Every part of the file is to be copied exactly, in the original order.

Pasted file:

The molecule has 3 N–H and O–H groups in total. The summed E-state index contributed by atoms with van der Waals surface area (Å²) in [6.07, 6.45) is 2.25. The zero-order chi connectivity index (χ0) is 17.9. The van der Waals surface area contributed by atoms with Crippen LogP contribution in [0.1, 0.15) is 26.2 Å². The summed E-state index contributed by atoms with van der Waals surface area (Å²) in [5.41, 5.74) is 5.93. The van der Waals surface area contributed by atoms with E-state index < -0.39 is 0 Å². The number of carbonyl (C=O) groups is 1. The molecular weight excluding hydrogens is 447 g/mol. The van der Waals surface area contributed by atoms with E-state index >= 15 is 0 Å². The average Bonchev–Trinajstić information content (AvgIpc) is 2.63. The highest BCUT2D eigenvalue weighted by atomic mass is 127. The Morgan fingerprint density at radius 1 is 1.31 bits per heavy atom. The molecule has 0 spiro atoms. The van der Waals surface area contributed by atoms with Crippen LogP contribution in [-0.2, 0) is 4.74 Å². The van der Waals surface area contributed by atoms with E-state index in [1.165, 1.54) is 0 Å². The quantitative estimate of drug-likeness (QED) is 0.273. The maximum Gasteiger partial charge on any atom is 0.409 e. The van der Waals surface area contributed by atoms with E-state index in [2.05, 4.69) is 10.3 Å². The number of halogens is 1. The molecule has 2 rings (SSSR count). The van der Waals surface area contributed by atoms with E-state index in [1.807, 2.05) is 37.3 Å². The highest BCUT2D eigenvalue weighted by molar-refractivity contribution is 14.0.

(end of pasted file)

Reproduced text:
The molecule has 3 N–H and O–H groups in total. The summed E-state index contributed by atoms with van der Waals surface area (Å²) in [6.07, 6.45) is 2.25. The zero-order chi connectivity index (χ0) is 17.9. The van der Waals surface area contributed by atoms with Crippen LogP contribution in [0.1, 0.15) is 26.2 Å². The summed E-state index contributed by atoms with van der Waals surface area (Å²) in [5.41, 5.74) is 5.93. The van der Waals surface area contributed by atoms with E-state index < -0.39 is 0 Å². The number of carbonyl (C=O) groups is 1. The molecular weight excluding hydrogens is 447 g/mol. The van der Waals surface area contributed by atoms with E-state index >= 15 is 0 Å². The average Bonchev–Trinajstić information content (AvgIpc) is 2.63. The highest BCUT2D eigenvalue weighted by atomic mass is 127. The Morgan fingerprint density at radius 1 is 1.31 bits per heavy atom. The molecule has 0 spiro atoms. The van der Waals surface area contributed by atoms with Crippen LogP contribution in [-0.2, 0) is 4.74 Å². The van der Waals surface area contributed by atoms with E-state index in [1.165, 1.54) is 0 Å². The quantitative estimate of drug-likeness (QED) is 0.273. The maximum Gasteiger partial charge on any atom is 0.409 e. The van der Waals surface area contributed by atoms with E-state index in [2.05, 4.69) is 10.3 Å². The number of halogens is 1. The molecule has 2 rings (SSSR count). The van der Waals surface area contributed by atoms with E-state index in [1.807, 2.05) is 37.3 Å². The highest BCUT2D eigenvalue weighted by molar-refractivity contribution is 14.0.